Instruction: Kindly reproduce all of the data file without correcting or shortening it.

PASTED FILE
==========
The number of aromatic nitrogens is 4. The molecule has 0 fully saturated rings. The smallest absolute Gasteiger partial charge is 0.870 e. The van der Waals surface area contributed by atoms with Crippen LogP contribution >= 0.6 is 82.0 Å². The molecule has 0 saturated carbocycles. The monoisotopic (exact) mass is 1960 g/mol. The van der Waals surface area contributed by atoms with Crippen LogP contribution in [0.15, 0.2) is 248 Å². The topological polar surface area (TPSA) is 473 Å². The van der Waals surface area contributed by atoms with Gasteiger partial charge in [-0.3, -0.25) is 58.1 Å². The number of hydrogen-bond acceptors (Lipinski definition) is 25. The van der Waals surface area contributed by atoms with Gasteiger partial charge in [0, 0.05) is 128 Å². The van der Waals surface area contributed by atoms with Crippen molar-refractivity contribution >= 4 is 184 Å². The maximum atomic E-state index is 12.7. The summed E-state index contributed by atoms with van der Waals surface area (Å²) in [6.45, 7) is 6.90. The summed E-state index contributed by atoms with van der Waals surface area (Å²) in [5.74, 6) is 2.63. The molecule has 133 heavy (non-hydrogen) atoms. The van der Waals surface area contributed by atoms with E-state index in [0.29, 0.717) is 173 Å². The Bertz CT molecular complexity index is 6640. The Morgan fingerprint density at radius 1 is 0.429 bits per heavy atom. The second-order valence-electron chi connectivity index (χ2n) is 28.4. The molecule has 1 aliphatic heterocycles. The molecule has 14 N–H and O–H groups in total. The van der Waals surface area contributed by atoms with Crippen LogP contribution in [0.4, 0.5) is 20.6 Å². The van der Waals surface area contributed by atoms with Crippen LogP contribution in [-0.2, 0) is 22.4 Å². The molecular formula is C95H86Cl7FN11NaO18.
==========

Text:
The number of aromatic nitrogens is 4. The molecule has 0 fully saturated rings. The smallest absolute Gasteiger partial charge is 0.870 e. The van der Waals surface area contributed by atoms with Crippen LogP contribution >= 0.6 is 82.0 Å². The molecule has 0 saturated carbocycles. The monoisotopic (exact) mass is 1960 g/mol. The van der Waals surface area contributed by atoms with Crippen LogP contribution in [0.15, 0.2) is 248 Å². The topological polar surface area (TPSA) is 473 Å². The van der Waals surface area contributed by atoms with Gasteiger partial charge in [-0.3, -0.25) is 58.1 Å². The number of hydrogen-bond acceptors (Lipinski definition) is 25. The van der Waals surface area contributed by atoms with Gasteiger partial charge in [0, 0.05) is 128 Å². The van der Waals surface area contributed by atoms with Crippen molar-refractivity contribution >= 4 is 184 Å². The maximum atomic E-state index is 12.7. The summed E-state index contributed by atoms with van der Waals surface area (Å²) in [6.45, 7) is 6.90. The summed E-state index contributed by atoms with van der Waals surface area (Å²) in [5.74, 6) is 2.63. The molecule has 133 heavy (non-hydrogen) atoms. The van der Waals surface area contributed by atoms with E-state index in [0.29, 0.717) is 173 Å². The Bertz CT molecular complexity index is 6640. The Morgan fingerprint density at radius 1 is 0.429 bits per heavy atom. The second-order valence-electron chi connectivity index (χ2n) is 28.4. The molecule has 1 aliphatic heterocycles. The molecule has 14 N–H and O–H groups in total. The van der Waals surface area contributed by atoms with Crippen LogP contribution in [0.4, 0.5) is 20.6 Å². The van der Waals surface area contributed by atoms with Crippen LogP contribution in [-0.2, 0) is 22.4 Å². The molecular formula is C95H86Cl7FN11NaO18.